edited by Meagan Ayer et al.
190. Deponent Verbs have the forms of the passive voice, with an active or reflexive signification.
a. Deponents have the participles of both voices.
sequēns following, secūtūrus about to follow
secūtus having followed, sequendus to be followed
b. The Perfect Participle generally has an active sense, but in verbs otherwise deponent it is often passive.
adeptus gained (or having gained)
c. The Future Infinitive is always in the active form, thus sequor has secūtūrus (-a, -um) esse (not secūtum īrī).
d. The Gerundive, being passive in meaning, is found only in transitive verbs, or intransitive verbs used impersonally.
hōc cōnfitendum est This must be acknowledged.
moriendum est omnibus All must die.
e. Most deponents are intransitive or reflexive in meaning, corresponding to what in Greek is called the Middle Voice (§ 156.a Note).
f. Some deponents are occasionally used in a passive sense.
crīminor I accuse or I am accused
g. About twenty verbs have an active meaning in both active and passive forms.
mereō or mereor I deserve
191. More than half of all deponents are of the 1st Conjugation, and all of these are regular. The following deponents are irregular.
|adsentior, -īrī, adsēnsus assent||nītor, ī, nīsus (nīxus) strive|
|apīscor, (-ip-), -ī,
aptus (-eptus) get
|oblīvīscor, -ī, oblītus forget|
|dēfetīscor, -ī, -fessus faint||opperior, -īrī, oppertus await|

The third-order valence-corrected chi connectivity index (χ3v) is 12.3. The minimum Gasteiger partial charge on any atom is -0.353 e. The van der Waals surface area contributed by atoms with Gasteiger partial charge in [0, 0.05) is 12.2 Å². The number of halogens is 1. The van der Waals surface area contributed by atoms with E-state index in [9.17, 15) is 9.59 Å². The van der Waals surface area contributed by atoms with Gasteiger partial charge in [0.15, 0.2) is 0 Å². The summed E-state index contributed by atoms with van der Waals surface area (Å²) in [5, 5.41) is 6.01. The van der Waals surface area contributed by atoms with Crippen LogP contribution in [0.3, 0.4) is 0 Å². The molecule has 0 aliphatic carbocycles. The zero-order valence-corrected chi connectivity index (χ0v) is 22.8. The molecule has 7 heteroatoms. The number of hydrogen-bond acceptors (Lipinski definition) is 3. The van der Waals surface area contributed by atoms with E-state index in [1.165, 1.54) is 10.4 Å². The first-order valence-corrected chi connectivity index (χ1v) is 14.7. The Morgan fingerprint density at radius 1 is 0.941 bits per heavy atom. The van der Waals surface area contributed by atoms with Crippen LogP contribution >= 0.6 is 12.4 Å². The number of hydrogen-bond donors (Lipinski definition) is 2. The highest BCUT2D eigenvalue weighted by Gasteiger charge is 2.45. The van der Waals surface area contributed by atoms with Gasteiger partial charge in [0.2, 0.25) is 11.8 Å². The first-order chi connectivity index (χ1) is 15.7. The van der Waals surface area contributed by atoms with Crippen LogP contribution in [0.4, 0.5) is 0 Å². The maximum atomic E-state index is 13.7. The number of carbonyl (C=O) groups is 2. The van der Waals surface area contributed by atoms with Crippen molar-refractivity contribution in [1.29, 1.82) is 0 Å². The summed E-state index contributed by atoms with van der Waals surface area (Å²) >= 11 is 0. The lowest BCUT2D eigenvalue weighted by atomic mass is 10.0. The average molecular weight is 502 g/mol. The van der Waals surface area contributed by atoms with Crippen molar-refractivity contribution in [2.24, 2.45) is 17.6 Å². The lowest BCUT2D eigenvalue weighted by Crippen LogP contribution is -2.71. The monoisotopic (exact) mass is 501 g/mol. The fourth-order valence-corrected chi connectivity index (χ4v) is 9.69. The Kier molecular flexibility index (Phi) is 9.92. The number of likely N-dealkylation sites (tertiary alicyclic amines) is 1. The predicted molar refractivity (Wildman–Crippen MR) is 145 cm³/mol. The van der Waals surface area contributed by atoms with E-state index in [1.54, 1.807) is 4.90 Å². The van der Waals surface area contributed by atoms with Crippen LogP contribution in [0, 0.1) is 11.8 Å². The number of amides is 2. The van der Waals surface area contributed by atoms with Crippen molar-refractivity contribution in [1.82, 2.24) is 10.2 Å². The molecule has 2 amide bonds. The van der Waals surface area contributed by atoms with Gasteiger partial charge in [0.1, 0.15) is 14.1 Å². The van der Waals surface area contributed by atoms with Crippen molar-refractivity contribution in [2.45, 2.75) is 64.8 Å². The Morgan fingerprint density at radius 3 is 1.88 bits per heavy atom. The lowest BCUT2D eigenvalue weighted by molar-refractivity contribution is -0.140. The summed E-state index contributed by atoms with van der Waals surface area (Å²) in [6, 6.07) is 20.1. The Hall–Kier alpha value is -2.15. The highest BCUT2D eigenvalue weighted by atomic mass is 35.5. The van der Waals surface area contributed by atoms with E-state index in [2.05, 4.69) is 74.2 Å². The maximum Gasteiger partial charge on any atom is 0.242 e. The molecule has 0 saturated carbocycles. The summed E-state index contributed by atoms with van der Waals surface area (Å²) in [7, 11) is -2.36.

|ōrdior, -īrī, ōrsus begin|
|experior, -īrī, expertus try||orior, -īrī, ortus
(3rd conj. in most forms)
|fateor, -ērī, fassus confess||pacīscor, -ī, pactus bargain|
|fruor, -ī, frūctus
|patior (-petior), -ī,
passus (-pessus) suffer
|fungor, -ī, fūnctus fulfill||-plector, -ī, -plexus clasp|
|gradior (-gredior), -ī,
|proficīscor, -ī, profectus
|īrāscor, -ī, īrātus be angry||queror, -ī, questus complain|
|lābor, -ī, lāpsus fall||reor, rērī, ratus think|
|loquor, -ī, locūtus speak||revertor, -ī, reversus return|
|mētior, -īrī, mēnsus measure||ringor, -ī, rictus snarl|
|-minīscor, -ī, -mentus think||sequor, -ī, secūtus follow|
|morior, -ī (-īrī), mortuus (moritūrus) die||tueor, -ērī, tuitus (tūtus) defend|
nancīscor, -ī, nactus (nānctus) find
|ulcīscor, -ī, ultus avenge|
|nāscor, -ī, nātus be born||ūtor, -ī, ūsus use, employ|
Note— The deponent comperior, -īrí, compertus, is rarely found for comperiō,
-īre. Revertor, until the time of Augustus, had regularly the active forms in the Perfect system revertī, reverteram, etc.
a. The following deponents have no supine stem.
|dēvertor, -tī turn aside (to lodge)||medeor, -ērī heal|
|diffiteor, -ērī deny||reminīscor, -ī call to mind|
|fatīscor, -ī gape||vescor, -ī feed upon|
|līquor, -ī melt (intransitive).|
Note— Deponents are really passive (or middle) verbs whose active voice has disappeared. There is hardly one that does not show signs of having been used in the active at some period of the language.
192. A few verbs having no Perfect stem are regular in the Present, but appear in the tenses of completed action as deponents. These are called Semi-deponents. They are:
|audeō, audēre, ausus dare||gaudeō, gaudēre, gāvīsus rejoice|
|fīdō, fīdĕre, fīsus trust||soleō, solēre, solitus be wont|
a. From audeō there is an old Perfect Subjunctive ausim. The form sōdēs for sī audēs (if you will), is frequent in the dramatists and rare elsewhere.
b. The active forms vāpulō, vāpulāre (be flogged) and vēneō, vēnīre (be sold)—contracted from vēnum īre (go to sale)—have a passive meaning, and are sometimes called neutral passives. To these may be added fierī, to be made (§ 204), and exsulāre (to be banished, live in exile); cf. accēdere, (to be added).
Note— The following verbs are sometimes found as semi-deponents:
iūrō, iūrāre, iūrātus, swear
nūbō, nūbere, nūpta, marry
placeō, placēre, placitus please